I started my Medium journey on August 23rd, 2022. In the first 60 days, I acquired approximately 2,300 reads and 28 followers with 17 stories. In contrast to the last 30-day period, I began posting new stories relatively quickly (from October 27th onwards).
Resolving “The Incident”
I was still not as efficient on Medium as I could be. As a reminder, I had been dealing with an incident at a new apartment that was about to escalate into a legal matter. By this time, I had executed wave one of four in an attempt to resolve the situation. Then, I did nothing for some time…
On November 3rd, one of my parents — allegedly — called the apartment office, which led to a maintenance member visiting me. Not only was I unaware of this call, but I also had a technical interview in the next 10 minutes. I asked the maintenance member to visit after the interview, which sparked an argument about “letting them do their job” (despite being given 20 more days to do so). Long story short, I performed well in the interview.
When the interview was over, I visited the apartment complex to resolve my argument with the maintenance member, which led to that maintenance member fixing every issue I had with the unit. He told me that the higher-ups were causing a lot of sh*t. So my physical problems were fixed, but the late fee was still applied. The war wasn’t over yet.
I’m not sure what happened from that time to November 14th. On that date, I was notified of an arbitrary balance, and upon checking the portal, my late fee was removed. All I know is that — throughout this entire incident — the apartment complex lost three employees from management. So I’ve won… But at what cost?
One Line Changes Everything
On October 29th, I published “One Line to Debug Your CSS Issues”. It was eventually published in the Level Up Coding publication (by Trey Huffine). This grew my reach among Medium Members. The story was also posted on Reddit.
In “Loot From 30 Days On Medium”, I surmised that Member Reading Time is the most important metric in Medium’s recommendation algorithm. Given that the story (One Line to Debug Your CSS Issues) maintains 315 minutes of Member Reading Time, this might be the case. However, I can’t confirm this claim since the statistics provided by Medium state that only 10% of the traffic came from internal sources. Otherwise, the majority of views come from “Android Device (1.8K)”, “google.com (1.6K)”, and “email, IM, direct (700)”.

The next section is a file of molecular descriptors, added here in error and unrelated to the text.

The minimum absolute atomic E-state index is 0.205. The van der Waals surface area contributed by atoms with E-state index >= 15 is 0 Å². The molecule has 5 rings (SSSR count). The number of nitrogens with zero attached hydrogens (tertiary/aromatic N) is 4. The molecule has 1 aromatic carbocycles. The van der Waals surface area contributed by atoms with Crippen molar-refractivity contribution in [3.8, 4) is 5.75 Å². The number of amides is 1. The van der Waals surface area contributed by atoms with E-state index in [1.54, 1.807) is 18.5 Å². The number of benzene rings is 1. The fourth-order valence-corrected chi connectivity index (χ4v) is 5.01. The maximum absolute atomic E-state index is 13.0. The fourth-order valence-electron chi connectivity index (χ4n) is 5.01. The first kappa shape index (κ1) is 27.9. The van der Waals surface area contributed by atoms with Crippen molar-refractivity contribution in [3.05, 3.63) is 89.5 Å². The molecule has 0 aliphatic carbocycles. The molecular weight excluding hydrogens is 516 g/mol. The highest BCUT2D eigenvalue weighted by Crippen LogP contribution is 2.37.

From November 3rd to November 17th, I worked on Disgo v0.10.1, an API Wrapper used to create Discord Bots. On November 18th, a tragedy occurred. I almost lost everything. Such that the 12-hour event will be discussed in a story of its own.
During those 12 hours, I was forced to reflect on whether the path I’m taking is correct. More than anything, I realized that I have a problem with recognition concerning my skills (music, software, etc): This issue stems from my upbringing.
When Medium prioritizes features such as Syntax Highlighting, it’s not farfetched to assume that the platform has a large audience of programmers. So it’s no surprise that The Pay Disparity of Programmers(released on November 21st) continues to perform well.
Loot From 90 Days on Medium
Let’s analyze the results from this period and compare them to the aggregate.
The Last 30 Days
What did I gain from posting 11 stories and 0 responses on Medium in the last 30 days?
6,278 views (2,327 reads).
What did I gain from posting 28 stories and 12 responses on Medium in 90 days?
10,759 views (4,644 reads).
39 out of 100 followers (required for a Medium Partnership).
At the current rate, it will take me 140 more days to become eligible for a Medium Partnership. However, this doesn’t factor in how growth in the entertainment industry is exponential. It also doesn’t factor in what I’ve planned to release in December: Content that may change everything. So after 90 days on Medium, I am reminded that I have the potential to make money on Medium.